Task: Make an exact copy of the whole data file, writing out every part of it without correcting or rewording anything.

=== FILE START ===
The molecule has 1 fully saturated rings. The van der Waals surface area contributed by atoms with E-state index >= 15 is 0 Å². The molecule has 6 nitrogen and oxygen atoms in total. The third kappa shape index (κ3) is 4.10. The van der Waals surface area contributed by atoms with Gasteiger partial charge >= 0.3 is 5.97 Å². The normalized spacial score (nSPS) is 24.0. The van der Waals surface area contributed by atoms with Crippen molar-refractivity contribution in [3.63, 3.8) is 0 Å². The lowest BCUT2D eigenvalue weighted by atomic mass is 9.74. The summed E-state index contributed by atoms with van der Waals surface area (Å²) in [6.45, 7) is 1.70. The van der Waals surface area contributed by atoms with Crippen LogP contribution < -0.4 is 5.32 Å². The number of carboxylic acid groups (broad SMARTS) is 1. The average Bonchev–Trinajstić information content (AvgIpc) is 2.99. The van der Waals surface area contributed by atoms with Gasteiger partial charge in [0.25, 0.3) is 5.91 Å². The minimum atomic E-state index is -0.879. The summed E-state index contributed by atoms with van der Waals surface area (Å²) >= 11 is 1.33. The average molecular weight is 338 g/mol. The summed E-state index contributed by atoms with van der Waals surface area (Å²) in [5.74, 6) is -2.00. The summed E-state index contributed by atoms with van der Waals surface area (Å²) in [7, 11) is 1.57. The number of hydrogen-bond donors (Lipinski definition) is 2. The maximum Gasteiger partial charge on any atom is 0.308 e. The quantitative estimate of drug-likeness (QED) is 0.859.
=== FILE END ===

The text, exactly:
The molecule has 1 fully saturated rings. The van der Waals surface area contributed by atoms with E-state index >= 15 is 0 Å². The molecule has 6 nitrogen and oxygen atoms in total. The third kappa shape index (κ3) is 4.10. The van der Waals surface area contributed by atoms with Gasteiger partial charge >= 0.3 is 5.97 Å². The normalized spacial score (nSPS) is 24.0. The van der Waals surface area contributed by atoms with Crippen molar-refractivity contribution in [3.63, 3.8) is 0 Å². The lowest BCUT2D eigenvalue weighted by atomic mass is 9.74. The summed E-state index contributed by atoms with van der Waals surface area (Å²) in [6.45, 7) is 1.70. The van der Waals surface area contributed by atoms with Crippen LogP contribution < -0.4 is 5.32 Å². The number of carboxylic acid groups (broad SMARTS) is 1. The average Bonchev–Trinajstić information content (AvgIpc) is 2.99. The van der Waals surface area contributed by atoms with Gasteiger partial charge in [0.25, 0.3) is 5.91 Å². The minimum atomic E-state index is -0.879. The summed E-state index contributed by atoms with van der Waals surface area (Å²) >= 11 is 1.33. The average molecular weight is 338 g/mol. The summed E-state index contributed by atoms with van der Waals surface area (Å²) in [5.74, 6) is -2.00. The summed E-state index contributed by atoms with van der Waals surface area (Å²) in [7, 11) is 1.57. The number of hydrogen-bond donors (Lipinski definition) is 2. The maximum Gasteiger partial charge on any atom is 0.308 e. The quantitative estimate of drug-likeness (QED) is 0.859.